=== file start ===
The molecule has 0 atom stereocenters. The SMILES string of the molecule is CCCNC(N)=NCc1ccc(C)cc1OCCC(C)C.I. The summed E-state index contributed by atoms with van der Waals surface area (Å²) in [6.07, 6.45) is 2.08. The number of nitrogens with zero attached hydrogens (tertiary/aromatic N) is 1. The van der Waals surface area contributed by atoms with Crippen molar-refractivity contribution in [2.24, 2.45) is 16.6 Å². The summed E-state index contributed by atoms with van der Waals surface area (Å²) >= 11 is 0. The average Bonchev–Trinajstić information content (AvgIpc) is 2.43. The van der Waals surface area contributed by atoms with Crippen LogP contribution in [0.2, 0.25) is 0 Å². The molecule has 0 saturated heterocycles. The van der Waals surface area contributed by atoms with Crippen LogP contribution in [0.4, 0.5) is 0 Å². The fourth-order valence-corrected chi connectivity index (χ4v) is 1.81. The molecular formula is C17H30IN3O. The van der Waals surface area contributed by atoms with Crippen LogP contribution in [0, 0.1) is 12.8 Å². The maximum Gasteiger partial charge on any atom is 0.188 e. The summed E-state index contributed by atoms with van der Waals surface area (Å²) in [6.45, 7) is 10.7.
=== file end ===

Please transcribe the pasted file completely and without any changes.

The molecule has 0 atom stereocenters. The SMILES string of the molecule is CCCNC(N)=NCc1ccc(C)cc1OCCC(C)C.I. The summed E-state index contributed by atoms with van der Waals surface area (Å²) in [6.07, 6.45) is 2.08. The number of nitrogens with zero attached hydrogens (tertiary/aromatic N) is 1. The van der Waals surface area contributed by atoms with Crippen molar-refractivity contribution in [2.24, 2.45) is 16.6 Å². The summed E-state index contributed by atoms with van der Waals surface area (Å²) >= 11 is 0. The average Bonchev–Trinajstić information content (AvgIpc) is 2.43. The van der Waals surface area contributed by atoms with Crippen LogP contribution in [0.2, 0.25) is 0 Å². The molecule has 0 saturated heterocycles. The van der Waals surface area contributed by atoms with Crippen LogP contribution in [0.4, 0.5) is 0 Å². The fourth-order valence-corrected chi connectivity index (χ4v) is 1.81. The molecular formula is C17H30IN3O. The van der Waals surface area contributed by atoms with Crippen LogP contribution in [0, 0.1) is 12.8 Å². The maximum Gasteiger partial charge on any atom is 0.188 e. The summed E-state index contributed by atoms with van der Waals surface area (Å²) in [6.45, 7) is 10.7.